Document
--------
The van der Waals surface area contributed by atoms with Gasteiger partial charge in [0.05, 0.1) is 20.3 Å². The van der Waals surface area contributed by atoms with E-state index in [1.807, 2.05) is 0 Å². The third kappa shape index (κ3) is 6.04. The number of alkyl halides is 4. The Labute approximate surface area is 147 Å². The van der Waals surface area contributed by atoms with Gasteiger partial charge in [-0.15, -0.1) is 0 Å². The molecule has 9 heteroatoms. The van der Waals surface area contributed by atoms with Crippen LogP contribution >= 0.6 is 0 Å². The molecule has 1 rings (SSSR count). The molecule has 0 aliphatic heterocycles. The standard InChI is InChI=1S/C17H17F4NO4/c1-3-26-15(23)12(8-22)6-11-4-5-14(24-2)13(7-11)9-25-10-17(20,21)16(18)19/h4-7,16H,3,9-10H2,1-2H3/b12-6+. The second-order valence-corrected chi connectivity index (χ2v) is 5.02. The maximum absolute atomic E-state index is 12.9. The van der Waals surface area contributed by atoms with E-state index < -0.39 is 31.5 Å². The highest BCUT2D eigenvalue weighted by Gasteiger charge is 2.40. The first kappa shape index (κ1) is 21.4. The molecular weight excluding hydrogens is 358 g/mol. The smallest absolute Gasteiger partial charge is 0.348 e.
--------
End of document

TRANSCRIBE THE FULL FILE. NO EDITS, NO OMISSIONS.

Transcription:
The van der Waals surface area contributed by atoms with Gasteiger partial charge in [0.05, 0.1) is 20.3 Å². The van der Waals surface area contributed by atoms with E-state index in [1.807, 2.05) is 0 Å². The third kappa shape index (κ3) is 6.04. The number of alkyl halides is 4. The Labute approximate surface area is 147 Å². The van der Waals surface area contributed by atoms with Gasteiger partial charge in [-0.15, -0.1) is 0 Å². The molecule has 9 heteroatoms. The van der Waals surface area contributed by atoms with Crippen LogP contribution >= 0.6 is 0 Å². The molecule has 1 rings (SSSR count). The molecule has 0 aliphatic heterocycles. The standard InChI is InChI=1S/C17H17F4NO4/c1-3-26-15(23)12(8-22)6-11-4-5-14(24-2)13(7-11)9-25-10-17(20,21)16(18)19/h4-7,16H,3,9-10H2,1-2H3/b12-6+. The second-order valence-corrected chi connectivity index (χ2v) is 5.02. The maximum absolute atomic E-state index is 12.9. The van der Waals surface area contributed by atoms with E-state index < -0.39 is 31.5 Å². The highest BCUT2D eigenvalue weighted by Gasteiger charge is 2.40. The first kappa shape index (κ1) is 21.4. The molecular weight excluding hydrogens is 358 g/mol. The smallest absolute Gasteiger partial charge is 0.348 e.